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Resisted Sprint Training – ALTIS & 1080 Motion

January 30th, 2018 • Articles, ,
Written by Ellie Spain (@elliespain)
ALTIS Director of Education

Written by ALTIS Speed & Power Coach – Jason Hettlerthis article explores the use of resisted sprint training for speed development.

Traditional views on speed development are often rooted in maximum strength. It is frequently believed, and sometimes correctly so, that increasing maximum strength abilities will result in a subsequent increase in speed. While this may hold true at developmental levels, the landscape in elite settings is a bit trickier to navigate.

Traditional views on speed development are often rooted in maximum strength.

Research coming from Morin et al. (2011) and Rabita et al. (2015) has suggested that sprint performance, particularly throughout acceleration, is determined more so by the orientation of force application rather than the magnitude of force generated. More specifically, horizontal force application and the sustainment of such through increasing velocities appears to be a separating factor between elite and sub-elite sprint performances.

The question then becomes, “How best do we train this ability?”.

This is where heavy resisted sprint training comes in.

Heavy resisted sprint training has been a hot topic of discussion lately. Spearheaded by research from the likes of Morin, Clark, Samozino, Petrakos, Cross and others, as well as case studies presented by Cameron Josse and Bob Thurnhoffer, the effectiveness of traditional loading of 10-20% bodyweight is being questioned. Some suggest that loading upwards of 100% bodyweight may be the answer for the training of effective force abilities (ie. the appropriate magnitude and direction of application in the appropriate timeframe).

It may come as no surprise that the 1080 Sprint Machine has found itself at the center of this discussion. If you are unfamiliar, 1080 Sprint is a portable resistance training and testing device for sprints, skating, swimming and change of direction movements. It uses intelligent variable resistance technology to provide a very smooth and controllable resistance. It measures power, force, speed and acceleration with high accuracy – 1080motion.com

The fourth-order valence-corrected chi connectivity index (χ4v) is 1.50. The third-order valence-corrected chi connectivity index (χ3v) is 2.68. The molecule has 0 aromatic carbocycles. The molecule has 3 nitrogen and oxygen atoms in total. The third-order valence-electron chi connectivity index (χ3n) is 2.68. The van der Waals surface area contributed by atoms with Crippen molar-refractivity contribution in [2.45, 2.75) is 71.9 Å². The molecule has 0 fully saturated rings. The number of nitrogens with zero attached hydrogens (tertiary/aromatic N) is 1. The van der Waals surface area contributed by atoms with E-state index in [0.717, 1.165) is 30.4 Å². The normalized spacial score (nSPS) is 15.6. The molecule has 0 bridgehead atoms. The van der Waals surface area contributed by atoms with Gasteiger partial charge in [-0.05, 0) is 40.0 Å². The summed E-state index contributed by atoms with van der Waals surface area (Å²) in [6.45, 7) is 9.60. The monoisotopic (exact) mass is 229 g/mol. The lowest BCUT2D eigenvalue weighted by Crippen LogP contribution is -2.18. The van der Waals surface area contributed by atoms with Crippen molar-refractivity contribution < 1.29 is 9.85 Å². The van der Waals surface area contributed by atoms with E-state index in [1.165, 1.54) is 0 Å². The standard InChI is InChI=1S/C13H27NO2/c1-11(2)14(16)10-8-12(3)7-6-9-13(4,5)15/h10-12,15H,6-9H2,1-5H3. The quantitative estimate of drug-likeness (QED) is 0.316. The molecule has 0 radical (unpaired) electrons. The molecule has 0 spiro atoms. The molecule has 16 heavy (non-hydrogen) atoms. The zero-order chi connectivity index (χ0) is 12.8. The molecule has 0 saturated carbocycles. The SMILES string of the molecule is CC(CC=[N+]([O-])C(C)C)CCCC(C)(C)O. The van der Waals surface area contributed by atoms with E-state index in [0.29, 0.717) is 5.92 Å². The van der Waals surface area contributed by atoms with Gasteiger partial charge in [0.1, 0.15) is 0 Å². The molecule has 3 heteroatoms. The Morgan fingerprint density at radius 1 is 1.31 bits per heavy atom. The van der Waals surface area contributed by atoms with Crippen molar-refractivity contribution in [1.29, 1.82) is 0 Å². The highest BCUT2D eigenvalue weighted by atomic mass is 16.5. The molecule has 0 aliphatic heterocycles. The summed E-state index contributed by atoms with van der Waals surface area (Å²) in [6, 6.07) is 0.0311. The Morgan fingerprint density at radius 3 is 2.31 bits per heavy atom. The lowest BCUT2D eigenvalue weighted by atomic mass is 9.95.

And we just so happen to have one at ALTIS.

1080 Sprint is a portable resistance training and testing device for sprints, skating, swimming and change of direction movements.

In an ongoing series of articles and case studies we will keep any interested parties up to date on the utilization of such a powerful machine with a group of elite track and field athletes.

Embarking on this journey with the 1080 Sprint was driven by its ability to satisfy the needs of a ‘Living Lab’. Dr. Matt Jordan, who has been a key component in the integration and utilization of the 1080 Sprint at ALTIS describes the concept of a Living Lab here…

“There are many limitations to the traditional scientific model and its application to the elite sport environment. Traditional science is built on ‘generalizations’ that are developed from a sample of a population who are often ‘typical’, not ‘outliers’. Oftentimes, the fruits of traditionally conducted scientific labor have little relevance for elite athletes and elite sport practitioners. What works for the average is often not that helpful because elite athletes are not average.

Too often scientific discovery is a self-replicating system that rewards the controlled, lab-based, relative simplicity of traditional research, rather than engaging in real-world, sport-specific explorative inquiry, where research is embedded into the training environment. The bottom line is that effective integration of science with practice in elite sport requires novel solutions to address these challenges.